The Fog of War and the Grammar of War

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The fog of war is an ancient concept, worn but true. Advancing on what he thinks is an enemy position, sitting in an armored personnel carrier, a soldier dreams many dreams, mostly nightmares, and can rapidly become trapped in hallucinations. The sound of a hatch slamming shut is transformed into an artillery round being fired. A person yelling in the distance is transformed into the sound of a division approaching. The frightened mumbles of a buddy become an incoming airstrike. Fear is the husband to illusions, and those illusions can become truth to a reporter unschooled in the grammar of war.

In trying to make sense of the war that has begun in Ukraine, it is necessary to try to clear away the fog. An example occurred last night when reports emerged that a cruise missile had exploded after hitting a building in Ukraine. There may well have been an explosion, but it’s unlikely that anyone could see the actual rocket. It’s nearly impossible that anyone could identify it as a cruise missile. Now, someone living in Texas who saw this account might draw the conclusion that the Russians were targeting minor sites with cruise missiles, and had vast amounts of them. Or he might draw the conclusion that someone saw an explosion and assumed it was caused by a Russian missile, which he labeled a cruise missile.

Reports surged out of Ukraine last night of many explosions, many encounters with tanks, and so on. Ukrainians were terrified last night. They were at war with a powerful enemy, and everywhere they looked, there was danger. It is no surprise that they saw tanks operating alone or infantrymen traveling hundreds of miles on foot to seize a minor government building in the middle of nowhere. But at the beginning of war, these things are believed, and the task is to measure the reports against the grammar of war. A small infantry unit does not prepare to attack a building the same day it was transported by truck hundreds of miles. Tanks do not push through the hostile night alone. Fear transforms reality into a monster waiting to seize you.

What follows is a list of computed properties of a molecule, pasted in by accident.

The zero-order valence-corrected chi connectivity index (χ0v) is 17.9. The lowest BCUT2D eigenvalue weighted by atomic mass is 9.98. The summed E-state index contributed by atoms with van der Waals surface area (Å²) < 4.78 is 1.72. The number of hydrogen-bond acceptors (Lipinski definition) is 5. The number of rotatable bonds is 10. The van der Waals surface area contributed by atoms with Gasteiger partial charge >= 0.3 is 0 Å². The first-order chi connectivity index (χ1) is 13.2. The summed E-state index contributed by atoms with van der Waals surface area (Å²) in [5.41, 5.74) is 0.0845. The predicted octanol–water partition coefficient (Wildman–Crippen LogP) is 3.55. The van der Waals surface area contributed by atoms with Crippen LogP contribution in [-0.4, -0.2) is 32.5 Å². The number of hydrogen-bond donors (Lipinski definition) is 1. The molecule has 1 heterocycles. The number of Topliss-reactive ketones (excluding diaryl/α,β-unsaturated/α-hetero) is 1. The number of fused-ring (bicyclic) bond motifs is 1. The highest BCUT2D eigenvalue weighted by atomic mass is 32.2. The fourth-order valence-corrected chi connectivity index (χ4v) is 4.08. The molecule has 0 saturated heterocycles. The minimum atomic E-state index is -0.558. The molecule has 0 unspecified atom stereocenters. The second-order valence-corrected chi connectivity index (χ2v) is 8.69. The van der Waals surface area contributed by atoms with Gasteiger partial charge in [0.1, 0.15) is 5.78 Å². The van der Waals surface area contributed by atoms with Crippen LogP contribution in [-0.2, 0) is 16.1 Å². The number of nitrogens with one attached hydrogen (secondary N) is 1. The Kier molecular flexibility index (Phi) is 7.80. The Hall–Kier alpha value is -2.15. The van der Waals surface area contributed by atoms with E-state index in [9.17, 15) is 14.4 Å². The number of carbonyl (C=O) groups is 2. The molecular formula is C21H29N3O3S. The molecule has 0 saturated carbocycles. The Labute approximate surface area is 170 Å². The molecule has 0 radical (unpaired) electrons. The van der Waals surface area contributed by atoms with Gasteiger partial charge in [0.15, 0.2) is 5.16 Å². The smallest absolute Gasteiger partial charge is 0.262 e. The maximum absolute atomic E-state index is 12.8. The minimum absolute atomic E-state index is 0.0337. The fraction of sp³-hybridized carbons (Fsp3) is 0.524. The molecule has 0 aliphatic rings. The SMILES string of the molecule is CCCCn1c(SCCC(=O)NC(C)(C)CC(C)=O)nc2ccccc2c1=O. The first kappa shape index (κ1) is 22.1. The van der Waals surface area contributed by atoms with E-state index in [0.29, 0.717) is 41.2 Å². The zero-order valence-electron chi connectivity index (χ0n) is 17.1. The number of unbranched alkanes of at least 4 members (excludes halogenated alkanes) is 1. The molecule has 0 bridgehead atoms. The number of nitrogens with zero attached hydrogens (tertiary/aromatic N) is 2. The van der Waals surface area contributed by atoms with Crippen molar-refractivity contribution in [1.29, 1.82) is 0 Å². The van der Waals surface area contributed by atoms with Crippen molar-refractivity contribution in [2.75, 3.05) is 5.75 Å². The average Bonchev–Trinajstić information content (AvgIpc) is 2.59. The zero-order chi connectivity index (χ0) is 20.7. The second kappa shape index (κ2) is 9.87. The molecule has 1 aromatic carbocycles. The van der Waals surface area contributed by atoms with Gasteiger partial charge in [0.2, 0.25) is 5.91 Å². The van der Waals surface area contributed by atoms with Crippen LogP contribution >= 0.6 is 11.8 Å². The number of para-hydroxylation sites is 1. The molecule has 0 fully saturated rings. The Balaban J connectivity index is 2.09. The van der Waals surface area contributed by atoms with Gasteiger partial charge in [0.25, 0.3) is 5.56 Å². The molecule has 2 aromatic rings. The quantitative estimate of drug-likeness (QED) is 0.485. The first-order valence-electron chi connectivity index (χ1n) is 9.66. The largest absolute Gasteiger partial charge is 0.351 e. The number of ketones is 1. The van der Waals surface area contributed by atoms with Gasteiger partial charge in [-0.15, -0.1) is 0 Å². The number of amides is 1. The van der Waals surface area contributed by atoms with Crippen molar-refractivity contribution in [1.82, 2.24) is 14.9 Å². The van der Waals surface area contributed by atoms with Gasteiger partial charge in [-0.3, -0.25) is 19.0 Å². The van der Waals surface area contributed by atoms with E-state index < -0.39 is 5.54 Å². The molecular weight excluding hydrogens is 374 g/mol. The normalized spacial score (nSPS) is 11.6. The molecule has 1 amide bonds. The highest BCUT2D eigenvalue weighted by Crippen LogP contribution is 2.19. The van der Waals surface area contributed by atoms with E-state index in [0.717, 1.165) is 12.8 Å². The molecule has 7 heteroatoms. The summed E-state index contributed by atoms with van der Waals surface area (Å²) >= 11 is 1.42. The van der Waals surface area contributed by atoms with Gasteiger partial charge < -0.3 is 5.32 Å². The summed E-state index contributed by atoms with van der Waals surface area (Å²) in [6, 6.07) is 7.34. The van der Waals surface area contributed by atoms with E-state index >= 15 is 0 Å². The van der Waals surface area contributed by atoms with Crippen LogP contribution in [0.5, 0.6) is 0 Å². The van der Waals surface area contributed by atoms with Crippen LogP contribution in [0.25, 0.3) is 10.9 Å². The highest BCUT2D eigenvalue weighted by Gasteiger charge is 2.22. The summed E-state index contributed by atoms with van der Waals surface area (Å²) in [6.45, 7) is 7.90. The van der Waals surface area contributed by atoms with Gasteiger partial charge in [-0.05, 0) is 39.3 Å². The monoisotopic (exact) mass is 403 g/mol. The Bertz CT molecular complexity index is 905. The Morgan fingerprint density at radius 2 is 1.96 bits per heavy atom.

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This is the true fog of war. It is not the cool uncertainty of what you need to know but don’t. It is a desperate attempt by people to make sense of what they are seeing, or more precisely, to grab hold of what they are fearing. Psychological warfare experts on both sides are trying to manipulate people. The Russians want to convince Ukrainians that their situation is hopeless, and the Ukrainians want to convince themselves that there is a real chance if they believe in their country. The result is that the first day of war is a form of madness, and trying to understand what is happening from that madness is impossible. Reports from the front lines from journalists who last covered the Super Bowl are icing on the cake. Nothing can be believed yet from our safe remove.

One report that I do believe is that a column of Russian armor moving toward Kyiv encountered Ukrainian infantry armed with Javelin anti-tank missiles and was devastated. This coheres to the grammar of warfare. I recall the Soviet AT-3 anti-tank missile devastating an Israeli brigade that had never seen such a thing. The dialect of guided missiles against tanks is well-known now and will be a reason the Ukrainian situation is not hopeless. This fits into the grammar of war. The rest of the noise does not. We should all be careful to wonder why, if the Russians are so smart, they didn’t shut down all Ukrainian communications before beginning the attack. The grammar of war clarifies the fog of war, or at least defines the questions worth asking. Right now, there are many.

*George Friedman is an internationally recognized geopolitical forecaster and strategist on international affairs and the founder and chairman of Geopolitical Futures.



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